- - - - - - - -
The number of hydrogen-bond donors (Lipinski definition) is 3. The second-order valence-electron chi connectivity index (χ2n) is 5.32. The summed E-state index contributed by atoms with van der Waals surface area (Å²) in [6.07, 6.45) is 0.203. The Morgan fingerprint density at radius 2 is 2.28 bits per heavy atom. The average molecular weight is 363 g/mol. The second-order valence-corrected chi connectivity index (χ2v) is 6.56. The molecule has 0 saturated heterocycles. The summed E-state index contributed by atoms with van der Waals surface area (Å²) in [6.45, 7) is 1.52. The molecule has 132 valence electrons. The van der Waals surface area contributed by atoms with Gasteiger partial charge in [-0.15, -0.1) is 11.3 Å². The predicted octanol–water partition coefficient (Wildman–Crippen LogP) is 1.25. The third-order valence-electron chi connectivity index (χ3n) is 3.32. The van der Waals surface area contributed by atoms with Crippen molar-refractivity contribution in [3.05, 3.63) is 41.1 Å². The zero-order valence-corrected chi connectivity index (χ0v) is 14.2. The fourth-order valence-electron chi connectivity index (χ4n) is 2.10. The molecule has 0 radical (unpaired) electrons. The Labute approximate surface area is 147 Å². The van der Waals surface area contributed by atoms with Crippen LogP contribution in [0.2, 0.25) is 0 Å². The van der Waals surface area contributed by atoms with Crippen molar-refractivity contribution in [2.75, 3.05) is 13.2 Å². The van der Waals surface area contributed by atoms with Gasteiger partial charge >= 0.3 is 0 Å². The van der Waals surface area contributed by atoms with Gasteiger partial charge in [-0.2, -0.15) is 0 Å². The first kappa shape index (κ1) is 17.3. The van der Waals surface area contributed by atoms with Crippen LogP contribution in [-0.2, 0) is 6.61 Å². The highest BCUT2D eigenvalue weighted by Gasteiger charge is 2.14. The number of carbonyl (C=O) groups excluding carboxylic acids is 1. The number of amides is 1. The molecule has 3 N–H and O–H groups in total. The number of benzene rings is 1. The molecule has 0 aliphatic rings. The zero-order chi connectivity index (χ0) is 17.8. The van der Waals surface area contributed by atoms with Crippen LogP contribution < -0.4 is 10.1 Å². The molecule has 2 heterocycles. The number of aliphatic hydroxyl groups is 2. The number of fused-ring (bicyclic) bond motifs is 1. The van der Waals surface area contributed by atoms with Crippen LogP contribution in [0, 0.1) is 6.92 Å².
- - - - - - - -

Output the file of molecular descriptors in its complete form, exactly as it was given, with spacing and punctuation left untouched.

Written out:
The number of hydrogen-bond donors (Lipinski definition) is 3. The second-order valence-electron chi connectivity index (χ2n) is 5.32. The summed E-state index contributed by atoms with van der Waals surface area (Å²) in [6.07, 6.45) is 0.203. The Morgan fingerprint density at radius 2 is 2.28 bits per heavy atom. The average molecular weight is 363 g/mol. The second-order valence-corrected chi connectivity index (χ2v) is 6.56. The molecule has 0 saturated heterocycles. The summed E-state index contributed by atoms with van der Waals surface area (Å²) in [6.45, 7) is 1.52. The molecule has 132 valence electrons. The van der Waals surface area contributed by atoms with Gasteiger partial charge in [-0.15, -0.1) is 11.3 Å². The predicted octanol–water partition coefficient (Wildman–Crippen LogP) is 1.25. The third-order valence-electron chi connectivity index (χ3n) is 3.32. The van der Waals surface area contributed by atoms with Crippen molar-refractivity contribution in [3.05, 3.63) is 41.1 Å². The zero-order valence-corrected chi connectivity index (χ0v) is 14.2. The fourth-order valence-electron chi connectivity index (χ4n) is 2.10. The molecule has 0 radical (unpaired) electrons. The Labute approximate surface area is 147 Å². The van der Waals surface area contributed by atoms with Crippen LogP contribution in [0.2, 0.25) is 0 Å². The van der Waals surface area contributed by atoms with Crippen molar-refractivity contribution in [2.75, 3.05) is 13.2 Å². The van der Waals surface area contributed by atoms with Gasteiger partial charge >= 0.3 is 0 Å². The van der Waals surface area contributed by atoms with Gasteiger partial charge in [-0.2, -0.15) is 0 Å². The first kappa shape index (κ1) is 17.3. The van der Waals surface area contributed by atoms with Crippen LogP contribution in [-0.2, 0) is 6.61 Å². The highest BCUT2D eigenvalue weighted by Gasteiger charge is 2.14. The number of carbonyl (C=O) groups excluding carboxylic acids is 1. The number of amides is 1. The molecule has 3 N–H and O–H groups in total. The number of benzene rings is 1. The molecule has 0 aliphatic rings. The zero-order chi connectivity index (χ0) is 17.8. The van der Waals surface area contributed by atoms with Crippen LogP contribution < -0.4 is 10.1 Å². The molecule has 2 heterocycles. The number of aliphatic hydroxyl groups is 2. The number of fused-ring (bicyclic) bond motifs is 1. The van der Waals surface area contributed by atoms with Crippen LogP contribution in [0, 0.1) is 6.92 Å².